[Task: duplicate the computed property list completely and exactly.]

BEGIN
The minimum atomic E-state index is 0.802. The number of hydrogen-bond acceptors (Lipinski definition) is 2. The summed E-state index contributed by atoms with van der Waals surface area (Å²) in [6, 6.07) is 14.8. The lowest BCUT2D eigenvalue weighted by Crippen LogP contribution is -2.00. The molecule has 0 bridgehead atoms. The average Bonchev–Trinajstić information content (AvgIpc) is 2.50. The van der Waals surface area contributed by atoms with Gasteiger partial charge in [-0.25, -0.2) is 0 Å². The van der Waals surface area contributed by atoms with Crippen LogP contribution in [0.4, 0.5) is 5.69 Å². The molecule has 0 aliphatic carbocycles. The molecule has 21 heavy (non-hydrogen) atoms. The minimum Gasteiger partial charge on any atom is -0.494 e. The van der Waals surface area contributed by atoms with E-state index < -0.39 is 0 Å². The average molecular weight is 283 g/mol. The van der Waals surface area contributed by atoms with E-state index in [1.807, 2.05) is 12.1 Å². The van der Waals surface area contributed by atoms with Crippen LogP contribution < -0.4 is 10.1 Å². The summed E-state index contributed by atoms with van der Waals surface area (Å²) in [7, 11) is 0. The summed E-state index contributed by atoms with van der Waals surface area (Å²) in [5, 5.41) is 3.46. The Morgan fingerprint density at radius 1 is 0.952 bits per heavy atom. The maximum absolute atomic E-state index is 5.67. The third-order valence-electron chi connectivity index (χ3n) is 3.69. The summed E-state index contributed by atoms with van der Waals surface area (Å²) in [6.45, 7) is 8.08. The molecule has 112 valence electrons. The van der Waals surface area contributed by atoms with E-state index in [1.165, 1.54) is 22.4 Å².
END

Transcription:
The minimum atomic E-state index is 0.802. The number of hydrogen-bond acceptors (Lipinski definition) is 2. The summed E-state index contributed by atoms with van der Waals surface area (Å²) in [6, 6.07) is 14.8. The lowest BCUT2D eigenvalue weighted by Crippen LogP contribution is -2.00. The molecule has 0 bridgehead atoms. The average Bonchev–Trinajstić information content (AvgIpc) is 2.50. The van der Waals surface area contributed by atoms with Gasteiger partial charge in [-0.25, -0.2) is 0 Å². The van der Waals surface area contributed by atoms with Crippen LogP contribution in [0.4, 0.5) is 5.69 Å². The molecule has 0 aliphatic carbocycles. The molecule has 21 heavy (non-hydrogen) atoms. The minimum Gasteiger partial charge on any atom is -0.494 e. The van der Waals surface area contributed by atoms with E-state index < -0.39 is 0 Å². The average molecular weight is 283 g/mol. The van der Waals surface area contributed by atoms with E-state index in [1.807, 2.05) is 12.1 Å². The van der Waals surface area contributed by atoms with Crippen LogP contribution < -0.4 is 10.1 Å². The summed E-state index contributed by atoms with van der Waals surface area (Å²) in [7, 11) is 0. The summed E-state index contributed by atoms with van der Waals surface area (Å²) in [5, 5.41) is 3.46. The Morgan fingerprint density at radius 1 is 0.952 bits per heavy atom. The maximum absolute atomic E-state index is 5.67. The third-order valence-electron chi connectivity index (χ3n) is 3.69. The summed E-state index contributed by atoms with van der Waals surface area (Å²) in [6.45, 7) is 8.08. The molecule has 112 valence electrons. The van der Waals surface area contributed by atoms with E-state index in [1.165, 1.54) is 22.4 Å².